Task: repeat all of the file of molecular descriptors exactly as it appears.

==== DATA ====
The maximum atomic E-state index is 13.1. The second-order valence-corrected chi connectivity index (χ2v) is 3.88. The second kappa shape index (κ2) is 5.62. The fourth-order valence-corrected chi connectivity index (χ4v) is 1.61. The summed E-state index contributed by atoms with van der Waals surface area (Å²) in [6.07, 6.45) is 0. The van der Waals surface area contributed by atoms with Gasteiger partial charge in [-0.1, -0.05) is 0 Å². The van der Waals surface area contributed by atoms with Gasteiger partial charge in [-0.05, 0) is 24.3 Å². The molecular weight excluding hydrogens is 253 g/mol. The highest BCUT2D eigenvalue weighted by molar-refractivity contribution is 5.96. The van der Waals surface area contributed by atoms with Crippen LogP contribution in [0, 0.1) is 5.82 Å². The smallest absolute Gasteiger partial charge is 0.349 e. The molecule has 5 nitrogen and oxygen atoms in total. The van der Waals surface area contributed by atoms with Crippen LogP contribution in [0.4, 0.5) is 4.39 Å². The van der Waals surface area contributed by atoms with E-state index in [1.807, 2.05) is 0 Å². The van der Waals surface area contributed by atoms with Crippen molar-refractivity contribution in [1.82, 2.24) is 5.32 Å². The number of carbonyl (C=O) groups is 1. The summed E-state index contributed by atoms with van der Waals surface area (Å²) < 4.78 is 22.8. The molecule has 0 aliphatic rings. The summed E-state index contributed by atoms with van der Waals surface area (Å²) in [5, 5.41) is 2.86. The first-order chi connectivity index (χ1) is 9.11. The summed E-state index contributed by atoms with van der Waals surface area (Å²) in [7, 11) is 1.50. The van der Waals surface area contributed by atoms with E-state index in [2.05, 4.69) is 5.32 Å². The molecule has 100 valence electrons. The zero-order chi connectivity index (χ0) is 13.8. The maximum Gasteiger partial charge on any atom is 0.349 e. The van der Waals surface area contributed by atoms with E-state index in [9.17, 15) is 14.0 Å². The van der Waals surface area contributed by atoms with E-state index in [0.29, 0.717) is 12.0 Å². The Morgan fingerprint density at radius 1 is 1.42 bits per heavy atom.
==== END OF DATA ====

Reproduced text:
The maximum atomic E-state index is 13.1. The second-order valence-corrected chi connectivity index (χ2v) is 3.88. The second kappa shape index (κ2) is 5.62. The fourth-order valence-corrected chi connectivity index (χ4v) is 1.61. The summed E-state index contributed by atoms with van der Waals surface area (Å²) in [6.07, 6.45) is 0. The van der Waals surface area contributed by atoms with Gasteiger partial charge in [-0.1, -0.05) is 0 Å². The van der Waals surface area contributed by atoms with Gasteiger partial charge in [-0.05, 0) is 24.3 Å². The molecular weight excluding hydrogens is 253 g/mol. The highest BCUT2D eigenvalue weighted by molar-refractivity contribution is 5.96. The van der Waals surface area contributed by atoms with Crippen LogP contribution in [0, 0.1) is 5.82 Å². The smallest absolute Gasteiger partial charge is 0.349 e. The molecule has 5 nitrogen and oxygen atoms in total. The van der Waals surface area contributed by atoms with Crippen LogP contribution in [0.4, 0.5) is 4.39 Å². The van der Waals surface area contributed by atoms with E-state index in [1.807, 2.05) is 0 Å². The van der Waals surface area contributed by atoms with Crippen molar-refractivity contribution in [1.82, 2.24) is 5.32 Å². The number of carbonyl (C=O) groups is 1. The summed E-state index contributed by atoms with van der Waals surface area (Å²) < 4.78 is 22.8. The molecule has 0 aliphatic rings. The summed E-state index contributed by atoms with van der Waals surface area (Å²) in [5, 5.41) is 2.86. The first-order chi connectivity index (χ1) is 9.11. The summed E-state index contributed by atoms with van der Waals surface area (Å²) in [7, 11) is 1.50. The van der Waals surface area contributed by atoms with E-state index in [2.05, 4.69) is 5.32 Å². The molecule has 100 valence electrons. The zero-order chi connectivity index (χ0) is 13.8. The maximum Gasteiger partial charge on any atom is 0.349 e. The van der Waals surface area contributed by atoms with E-state index in [9.17, 15) is 14.0 Å². The van der Waals surface area contributed by atoms with E-state index in [0.29, 0.717) is 12.0 Å². The Morgan fingerprint density at radius 1 is 1.42 bits per heavy atom.